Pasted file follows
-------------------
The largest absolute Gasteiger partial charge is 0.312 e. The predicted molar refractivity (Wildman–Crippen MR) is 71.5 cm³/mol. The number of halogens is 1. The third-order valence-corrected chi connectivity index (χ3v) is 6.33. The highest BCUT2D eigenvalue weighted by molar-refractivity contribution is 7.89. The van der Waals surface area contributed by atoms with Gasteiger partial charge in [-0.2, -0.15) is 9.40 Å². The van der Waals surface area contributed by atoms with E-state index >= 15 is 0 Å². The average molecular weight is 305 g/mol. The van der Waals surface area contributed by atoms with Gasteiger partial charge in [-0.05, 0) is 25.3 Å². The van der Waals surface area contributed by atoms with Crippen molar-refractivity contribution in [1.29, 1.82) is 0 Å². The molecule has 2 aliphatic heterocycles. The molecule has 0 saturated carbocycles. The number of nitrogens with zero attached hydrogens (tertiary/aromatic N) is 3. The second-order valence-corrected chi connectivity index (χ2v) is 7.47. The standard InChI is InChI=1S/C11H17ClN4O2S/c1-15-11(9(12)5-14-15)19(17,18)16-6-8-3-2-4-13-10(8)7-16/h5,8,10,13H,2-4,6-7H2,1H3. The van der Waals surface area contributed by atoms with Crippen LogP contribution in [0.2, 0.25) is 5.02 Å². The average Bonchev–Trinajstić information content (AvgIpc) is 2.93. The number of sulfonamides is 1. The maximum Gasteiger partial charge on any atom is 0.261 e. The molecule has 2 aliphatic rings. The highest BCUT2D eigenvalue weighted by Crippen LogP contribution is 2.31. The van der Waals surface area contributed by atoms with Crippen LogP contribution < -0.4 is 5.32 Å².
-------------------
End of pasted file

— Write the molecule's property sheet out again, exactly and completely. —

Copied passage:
The largest absolute Gasteiger partial charge is 0.312 e. The predicted molar refractivity (Wildman–Crippen MR) is 71.5 cm³/mol. The number of halogens is 1. The third-order valence-corrected chi connectivity index (χ3v) is 6.33. The highest BCUT2D eigenvalue weighted by molar-refractivity contribution is 7.89. The van der Waals surface area contributed by atoms with Gasteiger partial charge in [-0.2, -0.15) is 9.40 Å². The van der Waals surface area contributed by atoms with E-state index >= 15 is 0 Å². The average molecular weight is 305 g/mol. The van der Waals surface area contributed by atoms with Gasteiger partial charge in [-0.05, 0) is 25.3 Å². The van der Waals surface area contributed by atoms with Crippen molar-refractivity contribution in [1.29, 1.82) is 0 Å². The molecule has 2 aliphatic heterocycles. The molecule has 0 saturated carbocycles. The number of nitrogens with zero attached hydrogens (tertiary/aromatic N) is 3. The second-order valence-corrected chi connectivity index (χ2v) is 7.47. The standard InChI is InChI=1S/C11H17ClN4O2S/c1-15-11(9(12)5-14-15)19(17,18)16-6-8-3-2-4-13-10(8)7-16/h5,8,10,13H,2-4,6-7H2,1H3. The van der Waals surface area contributed by atoms with Crippen LogP contribution in [0.2, 0.25) is 5.02 Å². The average Bonchev–Trinajstić information content (AvgIpc) is 2.93. The number of sulfonamides is 1. The maximum Gasteiger partial charge on any atom is 0.261 e. The molecule has 2 aliphatic rings. The highest BCUT2D eigenvalue weighted by Crippen LogP contribution is 2.31. The van der Waals surface area contributed by atoms with Crippen LogP contribution < -0.4 is 5.32 Å².